More people in the city are headed back to the office as more New Yorkers get vaccinated. This as COVID restrictions loosen, the threat of variants continues and cases rise.
As of March 23, there have been over 800,000 confirmed COVID-19 cases in New York City. Over 30,500 people have died from the virus. Over 3.4 million people in the city have been vaccinated and, this week, eligibility was expanded to New Yorkers 50 years and over. More vaccines are expected to arrive in the city in the first week of April.
During a press briefing this week, Mayor Bill de Blasio said he wants 5 million people fully vaccinated in the city by June. He also announced that all city workers who work in offices will go back to work May 3.
“We’re going to use all of the tools that we’ve learned about distancing, about ventilation, the right way to allow workspaces,” de Blasio said. “We’re going to make it safe, but we need our city workers back in their offices where they can do the most to help their fellow New Yorkers. And it’s also going to send a powerful message about this city moving forward.”
Gov. Andrew Cuomo said New Yorkers must continue to wear masks and wash their hands. New variants are accounting for a large number of new cases that are highly contagious. Cuomo confirmed that the state has its first case of the Brazilian variant. The patient, in their 90s, lives in Brooklyn with no travel history.
Cases are also seeing a small spike in the state. The seven-day average was 3.3.% but on Tuesday, March 23, officials reported a positivity rate in the state of 4.7%.
“The pool of eligible New Yorkers is now larger than ever before, which means we need to do more to reach everyone who is eligible,” Cuomo said. “Over the next few weeks we expect to see vaccine production ramping up, and we have to make sure we have the capacity and the willingness to take the vaccine.”
New research suggests that having high vitamin D levels may lower the risk of COVID-19 infection, especially for Black people. The research was done at the University of Chicago Medical Center gathering data from over 3,000 patients who had previously had their vitamin D levels tested within 14 days before a COVID-19 test.
Vitamin D can be obtained through diet or supplements, or produced by the body in response to exposure of the skin to sunlight. Most individuals, especially people with darker skin, have lower levels of vitamin D.
“These new results tell us that having vitamin D levels above those normally considered sufficient is associated with decreased risk of testing positive for COVID-19, at least in Black individuals,” said David Meltzer, MD, PhD, chief of hospital medicine at UChicago Medicine. “This supports arguments for designing clinical trials that can test whether or not vitamin D may be a viable intervention to lower the risk of the disease, especially in persons of color.”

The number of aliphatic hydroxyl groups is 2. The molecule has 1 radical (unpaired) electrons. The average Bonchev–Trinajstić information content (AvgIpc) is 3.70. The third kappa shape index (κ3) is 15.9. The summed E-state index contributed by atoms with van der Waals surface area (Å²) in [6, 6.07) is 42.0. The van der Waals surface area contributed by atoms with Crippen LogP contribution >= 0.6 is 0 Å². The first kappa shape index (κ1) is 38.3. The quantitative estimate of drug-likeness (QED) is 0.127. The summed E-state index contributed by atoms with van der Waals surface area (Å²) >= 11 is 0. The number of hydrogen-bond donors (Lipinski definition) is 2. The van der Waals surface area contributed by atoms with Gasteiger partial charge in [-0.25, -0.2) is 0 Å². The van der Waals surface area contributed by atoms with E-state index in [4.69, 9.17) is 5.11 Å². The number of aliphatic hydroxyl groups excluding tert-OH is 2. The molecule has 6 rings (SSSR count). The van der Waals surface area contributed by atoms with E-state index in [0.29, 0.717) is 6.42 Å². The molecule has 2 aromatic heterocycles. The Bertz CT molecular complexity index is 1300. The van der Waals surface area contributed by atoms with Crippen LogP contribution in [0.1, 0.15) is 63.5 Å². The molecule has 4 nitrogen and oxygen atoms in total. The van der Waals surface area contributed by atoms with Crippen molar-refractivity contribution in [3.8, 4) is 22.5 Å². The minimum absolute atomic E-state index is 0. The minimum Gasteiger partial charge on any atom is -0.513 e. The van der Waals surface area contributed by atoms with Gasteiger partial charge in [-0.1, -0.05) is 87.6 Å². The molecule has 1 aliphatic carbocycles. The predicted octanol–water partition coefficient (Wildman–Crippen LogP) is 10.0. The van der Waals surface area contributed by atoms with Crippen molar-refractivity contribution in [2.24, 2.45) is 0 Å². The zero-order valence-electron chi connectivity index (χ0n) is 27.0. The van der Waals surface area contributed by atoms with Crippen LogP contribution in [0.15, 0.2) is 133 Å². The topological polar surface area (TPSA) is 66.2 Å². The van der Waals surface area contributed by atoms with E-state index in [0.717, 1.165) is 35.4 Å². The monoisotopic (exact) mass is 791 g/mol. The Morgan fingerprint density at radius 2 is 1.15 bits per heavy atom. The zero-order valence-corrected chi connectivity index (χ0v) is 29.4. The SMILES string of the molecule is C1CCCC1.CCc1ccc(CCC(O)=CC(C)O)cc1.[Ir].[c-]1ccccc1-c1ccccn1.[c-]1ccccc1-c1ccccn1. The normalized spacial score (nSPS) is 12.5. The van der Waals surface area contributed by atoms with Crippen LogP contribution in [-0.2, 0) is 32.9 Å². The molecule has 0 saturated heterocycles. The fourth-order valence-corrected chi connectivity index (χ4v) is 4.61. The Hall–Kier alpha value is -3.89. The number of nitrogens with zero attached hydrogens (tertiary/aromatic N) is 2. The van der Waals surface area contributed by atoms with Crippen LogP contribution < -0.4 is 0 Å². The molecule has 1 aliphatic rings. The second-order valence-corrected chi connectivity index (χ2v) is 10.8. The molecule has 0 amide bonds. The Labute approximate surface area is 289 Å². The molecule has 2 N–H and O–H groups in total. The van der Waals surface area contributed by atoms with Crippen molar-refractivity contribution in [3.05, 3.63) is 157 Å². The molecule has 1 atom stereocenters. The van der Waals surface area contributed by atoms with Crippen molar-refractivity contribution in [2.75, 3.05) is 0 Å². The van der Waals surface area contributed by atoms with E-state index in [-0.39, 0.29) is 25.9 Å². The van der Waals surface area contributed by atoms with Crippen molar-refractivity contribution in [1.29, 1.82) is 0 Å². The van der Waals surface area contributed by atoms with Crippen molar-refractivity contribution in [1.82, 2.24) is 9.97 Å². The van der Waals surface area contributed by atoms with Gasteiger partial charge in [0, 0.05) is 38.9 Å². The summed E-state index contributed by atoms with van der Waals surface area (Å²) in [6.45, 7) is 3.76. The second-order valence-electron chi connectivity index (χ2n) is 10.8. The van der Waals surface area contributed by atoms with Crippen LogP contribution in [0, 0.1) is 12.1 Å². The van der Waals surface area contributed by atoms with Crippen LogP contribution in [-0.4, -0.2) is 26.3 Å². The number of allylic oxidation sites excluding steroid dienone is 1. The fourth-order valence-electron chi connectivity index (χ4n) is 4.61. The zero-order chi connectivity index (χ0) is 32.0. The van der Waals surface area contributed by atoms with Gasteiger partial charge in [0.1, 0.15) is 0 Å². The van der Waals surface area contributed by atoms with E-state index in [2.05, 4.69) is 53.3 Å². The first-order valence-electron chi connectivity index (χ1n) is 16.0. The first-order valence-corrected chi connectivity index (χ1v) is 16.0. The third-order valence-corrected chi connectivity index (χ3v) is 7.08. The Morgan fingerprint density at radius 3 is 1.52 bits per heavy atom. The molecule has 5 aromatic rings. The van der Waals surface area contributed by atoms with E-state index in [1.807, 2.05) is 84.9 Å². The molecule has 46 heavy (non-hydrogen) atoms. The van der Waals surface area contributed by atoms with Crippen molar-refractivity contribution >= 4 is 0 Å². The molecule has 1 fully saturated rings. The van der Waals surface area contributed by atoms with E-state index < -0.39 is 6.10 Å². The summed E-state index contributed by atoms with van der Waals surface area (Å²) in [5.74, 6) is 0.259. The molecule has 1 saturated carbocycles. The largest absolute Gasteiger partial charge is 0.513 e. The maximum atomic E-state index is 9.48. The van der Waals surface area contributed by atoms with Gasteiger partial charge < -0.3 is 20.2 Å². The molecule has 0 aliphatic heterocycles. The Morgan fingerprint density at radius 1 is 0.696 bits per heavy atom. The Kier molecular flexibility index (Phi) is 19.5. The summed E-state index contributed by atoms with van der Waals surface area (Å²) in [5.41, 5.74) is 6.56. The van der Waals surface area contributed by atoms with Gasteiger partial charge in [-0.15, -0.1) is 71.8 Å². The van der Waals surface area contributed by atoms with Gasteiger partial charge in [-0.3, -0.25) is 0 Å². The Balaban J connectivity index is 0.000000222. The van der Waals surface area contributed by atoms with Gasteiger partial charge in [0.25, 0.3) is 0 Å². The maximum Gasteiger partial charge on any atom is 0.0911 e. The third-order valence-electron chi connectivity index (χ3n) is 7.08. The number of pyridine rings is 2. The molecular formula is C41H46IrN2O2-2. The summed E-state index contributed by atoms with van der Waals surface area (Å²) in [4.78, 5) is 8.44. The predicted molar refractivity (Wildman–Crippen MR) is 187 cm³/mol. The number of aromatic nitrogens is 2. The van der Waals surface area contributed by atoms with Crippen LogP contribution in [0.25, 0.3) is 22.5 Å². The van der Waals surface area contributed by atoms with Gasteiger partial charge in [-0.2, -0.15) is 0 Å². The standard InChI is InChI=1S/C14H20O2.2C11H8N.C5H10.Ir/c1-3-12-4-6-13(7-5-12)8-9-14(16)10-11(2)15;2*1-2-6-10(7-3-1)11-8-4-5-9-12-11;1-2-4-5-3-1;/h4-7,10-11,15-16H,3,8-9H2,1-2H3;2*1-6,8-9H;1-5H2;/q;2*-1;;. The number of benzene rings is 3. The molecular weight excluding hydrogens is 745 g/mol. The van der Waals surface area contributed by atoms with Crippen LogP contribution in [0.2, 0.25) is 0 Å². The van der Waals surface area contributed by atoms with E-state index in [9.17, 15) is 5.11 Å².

As with many other parts of the nation, New York City has loosened COVID-19 restrictions. On Monday, fitness classes began operating at 33%, and public gathering capacity was increased to 100 people indoors and 200 people outdoors. High school students also returned to in-person learning. Starting April 1, stadiums and entertainment venues can reopen at 20% capacity.
Also increasing is public transit ridership. Officials say bus and subway usage has steadily increased in recent months. On Friday, March 12, the MTA recorded the highest single-day ridership since the start of the COVID-19 pandemic. With city workers due to go back into the office in May, the number is predicted to go higher.
“We have a long way to go for our transit system to fully recover from the pandemic, but the picture looks better than it did even a few months ago, with federal aid on the way and ridership increasing,” said Brooklyn Borough President and mayoral candidate Eric Adams.
As more people are using public transit to travel around the city, concerns are shifting toward an increase in travel across the country that could result in COVID spikes. Starting April 1, New Yorkers will no longer have to quarantine after traveling from a U.S. state or territory.
The Transportation Security Administration reports that 1.3 million people were screened at airport security checkpoints last Friday. As states begin to ease COVID-19 restrictions dramatically, with some being 100% open, travelers from New York are going to states including Florida, California and Georgia.
With spring break season in full swing, concerns linger that travelers could be spreading highly contagious COVID-19 variants.
“I have concerns about this,” de Blasio said. “The introduction of the virus from outside has been one of the biggest and toughest X factors in this whole crisis and something we worry about very much going forward.”